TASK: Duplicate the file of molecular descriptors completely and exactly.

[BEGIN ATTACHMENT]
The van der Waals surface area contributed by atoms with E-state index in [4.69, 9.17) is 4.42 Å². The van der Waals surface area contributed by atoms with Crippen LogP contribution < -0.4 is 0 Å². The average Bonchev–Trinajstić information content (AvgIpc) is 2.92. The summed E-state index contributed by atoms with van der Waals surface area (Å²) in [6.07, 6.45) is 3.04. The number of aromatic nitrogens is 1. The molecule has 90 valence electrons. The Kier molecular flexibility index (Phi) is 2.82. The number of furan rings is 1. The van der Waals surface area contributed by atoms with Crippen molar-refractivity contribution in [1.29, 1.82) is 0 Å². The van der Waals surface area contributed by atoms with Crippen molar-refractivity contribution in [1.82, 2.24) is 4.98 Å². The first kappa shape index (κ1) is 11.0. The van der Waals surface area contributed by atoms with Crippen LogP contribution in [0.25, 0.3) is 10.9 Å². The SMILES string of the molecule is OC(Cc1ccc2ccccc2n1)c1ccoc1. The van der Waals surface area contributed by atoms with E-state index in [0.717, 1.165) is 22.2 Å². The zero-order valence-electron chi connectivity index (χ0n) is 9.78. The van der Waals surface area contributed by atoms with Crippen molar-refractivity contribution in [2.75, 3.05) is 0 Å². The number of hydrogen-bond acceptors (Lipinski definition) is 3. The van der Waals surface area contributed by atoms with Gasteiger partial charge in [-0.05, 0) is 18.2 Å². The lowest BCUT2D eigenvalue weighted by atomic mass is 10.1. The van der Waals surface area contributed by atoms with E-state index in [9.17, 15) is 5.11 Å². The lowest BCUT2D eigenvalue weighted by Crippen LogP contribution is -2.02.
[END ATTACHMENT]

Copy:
The van der Waals surface area contributed by atoms with E-state index in [4.69, 9.17) is 4.42 Å². The van der Waals surface area contributed by atoms with Crippen LogP contribution < -0.4 is 0 Å². The average Bonchev–Trinajstić information content (AvgIpc) is 2.92. The summed E-state index contributed by atoms with van der Waals surface area (Å²) in [6.07, 6.45) is 3.04. The number of aromatic nitrogens is 1. The molecule has 90 valence electrons. The Kier molecular flexibility index (Phi) is 2.82. The number of furan rings is 1. The van der Waals surface area contributed by atoms with Crippen molar-refractivity contribution in [1.29, 1.82) is 0 Å². The van der Waals surface area contributed by atoms with Crippen molar-refractivity contribution in [1.82, 2.24) is 4.98 Å². The first kappa shape index (κ1) is 11.0. The van der Waals surface area contributed by atoms with Crippen LogP contribution in [0.25, 0.3) is 10.9 Å². The SMILES string of the molecule is OC(Cc1ccc2ccccc2n1)c1ccoc1. The van der Waals surface area contributed by atoms with E-state index in [0.717, 1.165) is 22.2 Å². The zero-order valence-electron chi connectivity index (χ0n) is 9.78. The van der Waals surface area contributed by atoms with Crippen molar-refractivity contribution in [2.75, 3.05) is 0 Å². The number of hydrogen-bond acceptors (Lipinski definition) is 3. The van der Waals surface area contributed by atoms with Gasteiger partial charge in [-0.05, 0) is 18.2 Å². The lowest BCUT2D eigenvalue weighted by atomic mass is 10.1. The van der Waals surface area contributed by atoms with E-state index in [9.17, 15) is 5.11 Å². The lowest BCUT2D eigenvalue weighted by Crippen LogP contribution is -2.02.